It’s hard to describe how it feels to be wrapping up my service as an AmeriCorps VISTA at HIP. This past year has been incredible, and I’m honestly very sad to leave. The folks who work in this field are of the highest quality, and the people of Lake City are unparalleled in their passion and personality. Moving back to an American city from a small Beninese village, I had forgotten what it was like to be part of a community, to walk down the street and know people’s names. But coming to this northern pocket of Seattle has reminded me that community can exist anywhere – especially when you fight for it.
That’s something which has impressed me about the people who work with HIP, whether that be staff, volunteers, or community partners. Together we have identified a need, and together we are working to fill it. But more than filling it, we are fighting to make sure that need no longer exists. We do this through classes, workshops, and advocacy, but most importantly, we do it through collective action. This is where the work of food security meets the the work of food justice. It is great to volunteer, to donate, to buy local, to recycle and compost. But it is not enough.
We need to be more than our individual efforts. As volunteer coordinator for HIP, I have met some pretty outstanding individuals. Lake City is one of Seattle’s most culturally and economically diverse neighborhoods, and I get to see all this diversity collide within our programs. Community events, meal programs, packing parties, cooking classes – you name it, people show up. And there’s power in that. Imagine how much power there would be if everyone not only showed up, but got organized. There are already coalitions in place to fight hunger, initiatives in place to talk to policymakers, and networks in place to communicate needs to community members. It’s a matter of tapping into them and then expanding them. It can be daunting to know where to begin (perhaps this could be a good starting point, or the books Big Hunger and The New Food Activism), but a train once started is hard to stop. And I couldn’t imagine better co-riders.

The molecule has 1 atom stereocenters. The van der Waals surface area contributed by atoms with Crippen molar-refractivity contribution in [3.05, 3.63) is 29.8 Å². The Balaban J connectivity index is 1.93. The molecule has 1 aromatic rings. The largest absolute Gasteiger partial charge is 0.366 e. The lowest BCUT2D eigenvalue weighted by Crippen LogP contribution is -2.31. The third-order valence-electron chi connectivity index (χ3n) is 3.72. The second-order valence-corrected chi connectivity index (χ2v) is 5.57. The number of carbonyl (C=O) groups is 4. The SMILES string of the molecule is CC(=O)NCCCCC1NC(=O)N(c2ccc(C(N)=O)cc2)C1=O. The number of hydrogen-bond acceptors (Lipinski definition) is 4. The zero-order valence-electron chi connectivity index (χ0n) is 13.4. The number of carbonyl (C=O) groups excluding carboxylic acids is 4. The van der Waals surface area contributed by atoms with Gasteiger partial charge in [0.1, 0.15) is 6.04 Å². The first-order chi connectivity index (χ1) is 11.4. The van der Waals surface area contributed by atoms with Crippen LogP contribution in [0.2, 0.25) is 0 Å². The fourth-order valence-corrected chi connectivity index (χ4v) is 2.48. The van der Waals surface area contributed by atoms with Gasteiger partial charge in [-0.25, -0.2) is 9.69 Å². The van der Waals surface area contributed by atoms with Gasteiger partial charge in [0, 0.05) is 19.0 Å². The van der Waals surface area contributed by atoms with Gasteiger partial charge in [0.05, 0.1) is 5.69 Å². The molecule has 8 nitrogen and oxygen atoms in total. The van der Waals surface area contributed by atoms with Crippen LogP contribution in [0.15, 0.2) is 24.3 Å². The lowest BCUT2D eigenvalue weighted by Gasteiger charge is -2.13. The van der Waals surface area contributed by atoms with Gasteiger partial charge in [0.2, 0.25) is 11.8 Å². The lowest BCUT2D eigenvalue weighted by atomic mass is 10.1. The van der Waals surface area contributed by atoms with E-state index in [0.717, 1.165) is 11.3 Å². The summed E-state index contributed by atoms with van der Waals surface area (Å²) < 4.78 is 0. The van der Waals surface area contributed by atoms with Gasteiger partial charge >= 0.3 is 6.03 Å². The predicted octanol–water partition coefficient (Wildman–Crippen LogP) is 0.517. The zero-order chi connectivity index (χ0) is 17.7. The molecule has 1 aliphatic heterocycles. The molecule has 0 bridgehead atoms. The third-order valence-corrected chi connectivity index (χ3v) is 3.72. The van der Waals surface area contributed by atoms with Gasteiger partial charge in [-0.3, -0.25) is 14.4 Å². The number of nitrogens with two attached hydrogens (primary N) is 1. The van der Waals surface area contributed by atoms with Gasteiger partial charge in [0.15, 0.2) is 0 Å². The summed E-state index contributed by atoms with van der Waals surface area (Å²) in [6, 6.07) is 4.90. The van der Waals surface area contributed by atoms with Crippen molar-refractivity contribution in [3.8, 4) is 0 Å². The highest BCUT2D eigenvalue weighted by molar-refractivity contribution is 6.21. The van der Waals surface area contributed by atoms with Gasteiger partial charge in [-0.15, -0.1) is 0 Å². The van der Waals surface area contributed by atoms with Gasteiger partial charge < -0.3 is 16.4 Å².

It has been an honor serving with you all. Until we meet again!
All my love,